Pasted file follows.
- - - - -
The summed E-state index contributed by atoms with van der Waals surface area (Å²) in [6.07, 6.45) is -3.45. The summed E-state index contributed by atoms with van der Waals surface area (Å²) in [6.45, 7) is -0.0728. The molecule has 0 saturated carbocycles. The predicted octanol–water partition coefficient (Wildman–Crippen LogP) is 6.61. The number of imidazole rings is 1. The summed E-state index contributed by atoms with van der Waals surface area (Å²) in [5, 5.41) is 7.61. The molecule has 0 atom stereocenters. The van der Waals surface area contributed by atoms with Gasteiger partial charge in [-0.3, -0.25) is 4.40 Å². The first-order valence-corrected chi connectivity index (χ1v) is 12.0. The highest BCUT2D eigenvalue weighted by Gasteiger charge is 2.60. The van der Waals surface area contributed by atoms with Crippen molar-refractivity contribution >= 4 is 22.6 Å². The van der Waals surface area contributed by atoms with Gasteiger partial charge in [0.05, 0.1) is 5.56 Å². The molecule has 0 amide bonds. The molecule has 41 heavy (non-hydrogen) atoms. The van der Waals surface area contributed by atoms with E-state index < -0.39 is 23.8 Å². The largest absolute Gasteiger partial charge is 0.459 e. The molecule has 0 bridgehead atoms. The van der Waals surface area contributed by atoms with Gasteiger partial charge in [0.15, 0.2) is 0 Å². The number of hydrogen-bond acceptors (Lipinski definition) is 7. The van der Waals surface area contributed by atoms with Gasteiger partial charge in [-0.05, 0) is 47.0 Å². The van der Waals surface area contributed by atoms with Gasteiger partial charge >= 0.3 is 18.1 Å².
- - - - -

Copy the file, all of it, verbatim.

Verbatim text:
The summed E-state index contributed by atoms with van der Waals surface area (Å²) in [6.07, 6.45) is -3.45. The summed E-state index contributed by atoms with van der Waals surface area (Å²) in [6.45, 7) is -0.0728. The molecule has 0 saturated carbocycles. The predicted octanol–water partition coefficient (Wildman–Crippen LogP) is 6.61. The number of imidazole rings is 1. The summed E-state index contributed by atoms with van der Waals surface area (Å²) in [5, 5.41) is 7.61. The molecule has 0 atom stereocenters. The van der Waals surface area contributed by atoms with Gasteiger partial charge in [-0.3, -0.25) is 4.40 Å². The first-order valence-corrected chi connectivity index (χ1v) is 12.0. The highest BCUT2D eigenvalue weighted by Gasteiger charge is 2.60. The van der Waals surface area contributed by atoms with Crippen molar-refractivity contribution >= 4 is 22.6 Å². The van der Waals surface area contributed by atoms with Gasteiger partial charge in [0.05, 0.1) is 5.56 Å². The molecule has 0 amide bonds. The molecule has 41 heavy (non-hydrogen) atoms. The van der Waals surface area contributed by atoms with E-state index < -0.39 is 23.8 Å². The largest absolute Gasteiger partial charge is 0.459 e. The molecule has 0 bridgehead atoms. The van der Waals surface area contributed by atoms with Gasteiger partial charge in [0.15, 0.2) is 0 Å². The number of hydrogen-bond acceptors (Lipinski definition) is 7. The van der Waals surface area contributed by atoms with Gasteiger partial charge in [-0.05, 0) is 47.0 Å². The van der Waals surface area contributed by atoms with Gasteiger partial charge >= 0.3 is 18.1 Å².